what is wrong, it may be wear, low fluid, or even a faulty
parking brake switch. You can inspect the brake pads and shoes
for wear yourself, or have it done, if you don't know how. The
brake warning light is a signal to check the brake system, not
necessarily a wear indicator.
Your '88's front discs do about 75-80% of the work required to
stop the truck (depending on load), so the front discs do indeed
wear out at a much greater rate than the rear shoes. Again, one
can't tell if they need replacement unless one inspects them for
wear. Depending on what type of material was used last and your
driving habits, 15-20K might be all one can get. It's hard to
put a direct 'mileage' figure on brake linings, If you're one who
'rides' the brake, you'll get much less usage out of the linings
than one who doesn't do a lot of stop'n'go.

> I got my 88 Ranger last March. The dealer did the brakes when I bought it.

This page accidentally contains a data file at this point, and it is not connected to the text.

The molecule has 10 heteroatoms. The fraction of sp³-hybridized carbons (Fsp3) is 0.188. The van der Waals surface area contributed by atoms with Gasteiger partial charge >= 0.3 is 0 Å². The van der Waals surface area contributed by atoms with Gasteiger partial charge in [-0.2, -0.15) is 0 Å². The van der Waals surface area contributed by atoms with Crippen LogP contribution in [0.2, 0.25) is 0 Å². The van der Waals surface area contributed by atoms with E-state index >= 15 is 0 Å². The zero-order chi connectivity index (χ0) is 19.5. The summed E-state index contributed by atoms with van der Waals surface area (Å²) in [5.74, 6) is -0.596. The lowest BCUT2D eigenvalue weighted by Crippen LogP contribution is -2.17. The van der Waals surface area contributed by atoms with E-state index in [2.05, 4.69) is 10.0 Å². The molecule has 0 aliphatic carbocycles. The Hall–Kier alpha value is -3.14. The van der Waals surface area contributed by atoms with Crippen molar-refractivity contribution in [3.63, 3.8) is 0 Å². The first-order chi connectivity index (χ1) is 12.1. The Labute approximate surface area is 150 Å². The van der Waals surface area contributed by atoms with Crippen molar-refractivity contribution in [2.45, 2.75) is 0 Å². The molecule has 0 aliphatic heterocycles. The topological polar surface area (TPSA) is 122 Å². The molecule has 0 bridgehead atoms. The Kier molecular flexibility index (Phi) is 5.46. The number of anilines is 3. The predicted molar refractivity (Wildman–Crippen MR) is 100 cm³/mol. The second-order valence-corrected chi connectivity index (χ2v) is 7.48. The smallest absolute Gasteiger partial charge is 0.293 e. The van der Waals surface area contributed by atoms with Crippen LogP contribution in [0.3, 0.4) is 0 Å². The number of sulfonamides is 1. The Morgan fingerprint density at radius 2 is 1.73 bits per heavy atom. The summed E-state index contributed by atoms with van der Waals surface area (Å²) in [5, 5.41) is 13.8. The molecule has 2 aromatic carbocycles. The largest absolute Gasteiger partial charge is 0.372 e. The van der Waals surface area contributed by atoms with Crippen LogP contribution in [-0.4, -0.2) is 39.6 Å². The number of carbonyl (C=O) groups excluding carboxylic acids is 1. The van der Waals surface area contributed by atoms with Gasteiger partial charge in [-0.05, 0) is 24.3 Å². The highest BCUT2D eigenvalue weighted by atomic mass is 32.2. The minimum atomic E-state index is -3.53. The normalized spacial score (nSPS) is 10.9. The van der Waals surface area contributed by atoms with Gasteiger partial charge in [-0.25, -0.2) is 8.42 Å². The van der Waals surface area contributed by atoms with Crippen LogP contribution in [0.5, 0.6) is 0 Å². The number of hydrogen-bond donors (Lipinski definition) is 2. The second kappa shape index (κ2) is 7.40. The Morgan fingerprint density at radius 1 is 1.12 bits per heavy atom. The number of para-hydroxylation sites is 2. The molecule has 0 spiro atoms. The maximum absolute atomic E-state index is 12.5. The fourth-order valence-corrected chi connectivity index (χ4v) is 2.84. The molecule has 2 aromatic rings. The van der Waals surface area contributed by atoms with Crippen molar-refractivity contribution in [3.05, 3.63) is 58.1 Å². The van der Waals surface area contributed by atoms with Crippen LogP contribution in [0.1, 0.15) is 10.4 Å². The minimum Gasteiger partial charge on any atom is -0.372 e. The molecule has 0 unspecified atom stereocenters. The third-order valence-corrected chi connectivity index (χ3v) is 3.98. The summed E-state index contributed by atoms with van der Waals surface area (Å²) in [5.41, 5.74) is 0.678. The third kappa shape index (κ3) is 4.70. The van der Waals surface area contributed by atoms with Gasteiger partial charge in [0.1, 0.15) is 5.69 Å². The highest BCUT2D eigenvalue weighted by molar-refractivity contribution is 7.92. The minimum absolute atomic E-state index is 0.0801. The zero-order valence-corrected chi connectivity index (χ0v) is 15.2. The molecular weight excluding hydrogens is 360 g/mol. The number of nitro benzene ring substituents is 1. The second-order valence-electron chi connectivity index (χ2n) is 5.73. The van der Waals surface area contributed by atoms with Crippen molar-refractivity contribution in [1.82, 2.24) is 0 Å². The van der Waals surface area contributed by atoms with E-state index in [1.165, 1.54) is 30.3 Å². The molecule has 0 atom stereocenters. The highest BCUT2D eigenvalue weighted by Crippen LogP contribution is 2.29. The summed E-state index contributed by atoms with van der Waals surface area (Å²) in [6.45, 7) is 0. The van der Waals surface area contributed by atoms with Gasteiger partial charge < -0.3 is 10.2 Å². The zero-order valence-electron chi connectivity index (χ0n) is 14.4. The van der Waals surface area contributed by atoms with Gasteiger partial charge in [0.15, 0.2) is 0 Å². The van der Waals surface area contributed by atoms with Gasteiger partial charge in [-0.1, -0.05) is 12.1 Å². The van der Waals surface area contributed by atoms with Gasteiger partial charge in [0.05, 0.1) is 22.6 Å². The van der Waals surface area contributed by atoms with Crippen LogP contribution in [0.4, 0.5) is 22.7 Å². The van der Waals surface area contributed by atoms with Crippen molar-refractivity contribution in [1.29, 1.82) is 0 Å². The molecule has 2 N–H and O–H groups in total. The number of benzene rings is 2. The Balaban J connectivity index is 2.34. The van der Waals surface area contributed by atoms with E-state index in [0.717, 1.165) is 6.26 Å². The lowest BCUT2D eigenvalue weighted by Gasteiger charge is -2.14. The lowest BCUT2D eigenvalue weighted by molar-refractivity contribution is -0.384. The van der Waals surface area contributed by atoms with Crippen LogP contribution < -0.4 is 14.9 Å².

> I've put on about 20k miles since then. The last few days my brake light
> has been flashing intermittently. I was told it means the brakes need to be
> done.
>

------------------------------

Date: Thu, 22 Jun 2000 04:48:24 -0400
From: "William A. Hopkins" bellsouth.net>
Subject: Re: Ranger Windshield Question

It won't get better. Take it to a windshield specialist or a
body shop. They'll know if it can be repaired (doubtful from
your description) or if it'll be an insurance handled
replacement. Late model windshields are integral to proper air
bag functioning and front structure strength, so let the pros
handle it. They'll walk you through who you need to contact
about making a claim. It might cost you your deductible, but
replacement is stronger than crack repair. Most of the off the
shelf repair kits won't handle anything bigger than a 3/8" chip